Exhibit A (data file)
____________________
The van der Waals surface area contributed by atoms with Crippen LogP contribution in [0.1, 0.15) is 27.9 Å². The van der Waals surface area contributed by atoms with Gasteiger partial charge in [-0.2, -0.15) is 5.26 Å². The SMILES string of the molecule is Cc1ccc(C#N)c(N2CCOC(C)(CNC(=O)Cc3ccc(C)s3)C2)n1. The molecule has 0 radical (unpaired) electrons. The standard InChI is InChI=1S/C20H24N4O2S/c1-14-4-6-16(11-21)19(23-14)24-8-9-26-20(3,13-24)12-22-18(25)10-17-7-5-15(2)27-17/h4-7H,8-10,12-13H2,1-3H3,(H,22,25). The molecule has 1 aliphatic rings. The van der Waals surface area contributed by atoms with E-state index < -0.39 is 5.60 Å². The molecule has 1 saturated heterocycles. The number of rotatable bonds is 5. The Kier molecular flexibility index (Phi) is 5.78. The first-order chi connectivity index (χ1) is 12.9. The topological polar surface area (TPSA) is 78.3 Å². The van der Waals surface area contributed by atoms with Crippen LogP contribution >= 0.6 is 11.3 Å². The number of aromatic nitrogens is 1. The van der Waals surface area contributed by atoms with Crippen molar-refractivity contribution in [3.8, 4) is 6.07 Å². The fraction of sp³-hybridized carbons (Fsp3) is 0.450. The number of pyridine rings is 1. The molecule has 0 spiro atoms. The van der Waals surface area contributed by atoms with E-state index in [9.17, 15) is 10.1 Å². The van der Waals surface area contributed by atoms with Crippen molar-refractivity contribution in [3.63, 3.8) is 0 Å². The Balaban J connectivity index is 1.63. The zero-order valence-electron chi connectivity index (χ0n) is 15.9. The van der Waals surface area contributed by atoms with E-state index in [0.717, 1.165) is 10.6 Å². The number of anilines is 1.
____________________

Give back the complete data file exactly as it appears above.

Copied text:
The van der Waals surface area contributed by atoms with Crippen LogP contribution in [0.1, 0.15) is 27.9 Å². The van der Waals surface area contributed by atoms with Gasteiger partial charge in [-0.2, -0.15) is 5.26 Å². The SMILES string of the molecule is Cc1ccc(C#N)c(N2CCOC(C)(CNC(=O)Cc3ccc(C)s3)C2)n1. The molecule has 0 radical (unpaired) electrons. The standard InChI is InChI=1S/C20H24N4O2S/c1-14-4-6-16(11-21)19(23-14)24-8-9-26-20(3,13-24)12-22-18(25)10-17-7-5-15(2)27-17/h4-7H,8-10,12-13H2,1-3H3,(H,22,25). The molecule has 1 aliphatic rings. The van der Waals surface area contributed by atoms with E-state index < -0.39 is 5.60 Å². The molecule has 1 saturated heterocycles. The number of rotatable bonds is 5. The Kier molecular flexibility index (Phi) is 5.78. The first-order chi connectivity index (χ1) is 12.9. The topological polar surface area (TPSA) is 78.3 Å². The van der Waals surface area contributed by atoms with Crippen LogP contribution >= 0.6 is 11.3 Å². The number of aromatic nitrogens is 1. The van der Waals surface area contributed by atoms with Crippen molar-refractivity contribution in [3.8, 4) is 6.07 Å². The fraction of sp³-hybridized carbons (Fsp3) is 0.450. The number of pyridine rings is 1. The molecule has 0 spiro atoms. The van der Waals surface area contributed by atoms with E-state index in [9.17, 15) is 10.1 Å². The van der Waals surface area contributed by atoms with Crippen molar-refractivity contribution in [3.63, 3.8) is 0 Å². The Balaban J connectivity index is 1.63. The zero-order valence-electron chi connectivity index (χ0n) is 15.9. The van der Waals surface area contributed by atoms with E-state index in [0.717, 1.165) is 10.6 Å². The number of anilines is 1.